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May 16, 2003

The spy who came in from the cold war
Bond, James Bond, that is, will be the focus of an academic conference this month in Bloomington, 50 years after novelist Ian Fleming first introduced the suave cultural icon. (Note to secret agents: the Q’s speedboat will be on display, in addition to an exhibit of Fleming letters and manuscripts housed at IU’s Lilly Library.)

An historic expedition
U.S. President Thomas Jefferson directed William Clark and Meriwether Lewis to “learn all you can” on their mission to chart the lands and waterways linking the Missouri River to that distant place Jefferson called the “Western Ocean.” At IU Southeast, not far from the Falls of the Ohio, students and faculty are learning all they can as they complete projects related to the expedition’s bicentennial.

A fantastic voyage
In the 1966 sci-fi thriller Fantastic Voyage, a medical team is shrunk to the size of a miniscule submarine, which is then injected into the veins of a man needing brain surgery. But that’s sci-fi, and this is reality: IU gastroenterologists have begun to use a diagnostic procedure called capsule endoscopy. The patient swallows a capsule containing a mini cam, battery, light source and transmitter. Not to worry, it’s no bigger than your multi-vitamin.

Making waves
James “Doc” Counsilman was the quintessential coach, serving as IUB men’s swimming coach from 1957-1990, coaching two U.S. men’s Olympic teams that won a combined 21 of 24 gold medals and then made waves of his own, becoming the oldest person to swim the English Channel. WTIU has produced a new documentary.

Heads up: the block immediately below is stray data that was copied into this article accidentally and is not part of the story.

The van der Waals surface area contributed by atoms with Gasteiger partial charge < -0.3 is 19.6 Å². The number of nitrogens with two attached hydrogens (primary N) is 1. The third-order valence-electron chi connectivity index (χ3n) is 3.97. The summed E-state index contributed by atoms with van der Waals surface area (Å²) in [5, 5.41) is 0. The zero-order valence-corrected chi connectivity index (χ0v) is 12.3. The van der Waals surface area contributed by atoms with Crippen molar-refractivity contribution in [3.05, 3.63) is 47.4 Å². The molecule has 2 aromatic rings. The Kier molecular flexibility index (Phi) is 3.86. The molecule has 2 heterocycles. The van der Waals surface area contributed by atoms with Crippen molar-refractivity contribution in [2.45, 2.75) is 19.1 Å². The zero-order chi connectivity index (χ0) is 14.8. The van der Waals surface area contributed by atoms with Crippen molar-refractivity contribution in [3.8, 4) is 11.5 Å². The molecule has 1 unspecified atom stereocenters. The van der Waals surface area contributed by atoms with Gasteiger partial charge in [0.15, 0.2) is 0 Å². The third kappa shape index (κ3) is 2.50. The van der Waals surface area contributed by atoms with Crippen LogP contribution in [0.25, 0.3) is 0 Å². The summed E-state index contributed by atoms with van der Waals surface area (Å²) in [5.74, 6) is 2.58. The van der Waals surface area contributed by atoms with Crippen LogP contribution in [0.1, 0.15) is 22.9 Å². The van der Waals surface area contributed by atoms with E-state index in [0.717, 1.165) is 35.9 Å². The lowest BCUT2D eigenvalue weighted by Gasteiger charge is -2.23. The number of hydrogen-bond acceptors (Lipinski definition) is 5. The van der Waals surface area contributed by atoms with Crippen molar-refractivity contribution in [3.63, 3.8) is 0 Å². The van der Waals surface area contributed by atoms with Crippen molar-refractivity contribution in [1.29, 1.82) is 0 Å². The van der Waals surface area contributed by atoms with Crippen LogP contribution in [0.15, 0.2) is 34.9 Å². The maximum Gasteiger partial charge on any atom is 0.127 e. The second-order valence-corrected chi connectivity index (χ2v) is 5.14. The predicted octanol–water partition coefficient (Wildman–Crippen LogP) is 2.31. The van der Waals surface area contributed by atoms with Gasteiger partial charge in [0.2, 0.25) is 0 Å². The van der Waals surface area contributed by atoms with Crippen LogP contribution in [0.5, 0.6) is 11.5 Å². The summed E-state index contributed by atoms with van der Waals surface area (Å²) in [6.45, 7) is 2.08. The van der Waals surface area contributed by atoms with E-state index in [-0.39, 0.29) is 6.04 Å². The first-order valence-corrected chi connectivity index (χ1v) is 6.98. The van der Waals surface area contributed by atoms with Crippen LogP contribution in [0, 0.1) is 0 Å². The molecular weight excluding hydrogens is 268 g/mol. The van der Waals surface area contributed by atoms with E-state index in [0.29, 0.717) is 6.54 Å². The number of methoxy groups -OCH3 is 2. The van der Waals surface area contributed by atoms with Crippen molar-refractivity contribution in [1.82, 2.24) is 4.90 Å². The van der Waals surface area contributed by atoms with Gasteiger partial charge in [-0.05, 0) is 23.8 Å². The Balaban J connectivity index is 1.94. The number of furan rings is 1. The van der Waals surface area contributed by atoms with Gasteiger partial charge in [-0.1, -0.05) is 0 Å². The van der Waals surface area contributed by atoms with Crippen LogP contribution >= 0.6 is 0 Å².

Marilyn Whitesell (center), a professor of fine arts at IU Southeast, and students Malissa Calhoun of Salem (far left) and Troy Winnebrenner of Louisville (far right) have been on a Voyage of Discovery of their own, using modern technology to research and to produce life-size depictions of those who completed the Voyage of Discovery 200 years ago. Article

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Liberal Arts

Today's feature

Show me the money
IU’s stewardship of its funding structure drives both the immediate and long-term success of the university—its faculty, staff and students—as well as the future well-being of the Hoosier state. Read about IU’s evolving Commitment to Excellence program, how tuition and new-student fees will be utilized, and the university’s continuing engagement with the state’s health and life sciences industry.

Trustees approve 4 percent increase in tuition

Information about IU’s ‘new-student fee’

IU, Purdue to invest $5 million each in Indiana Future Fund

Trustees discuss Commitment to Excellence fund use

Legislators’ appropriations to IU will advance life sciences throughout the state of Indiana

Fort Wayne Center receives state support for medical education

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Publication Date: May 16, 2003
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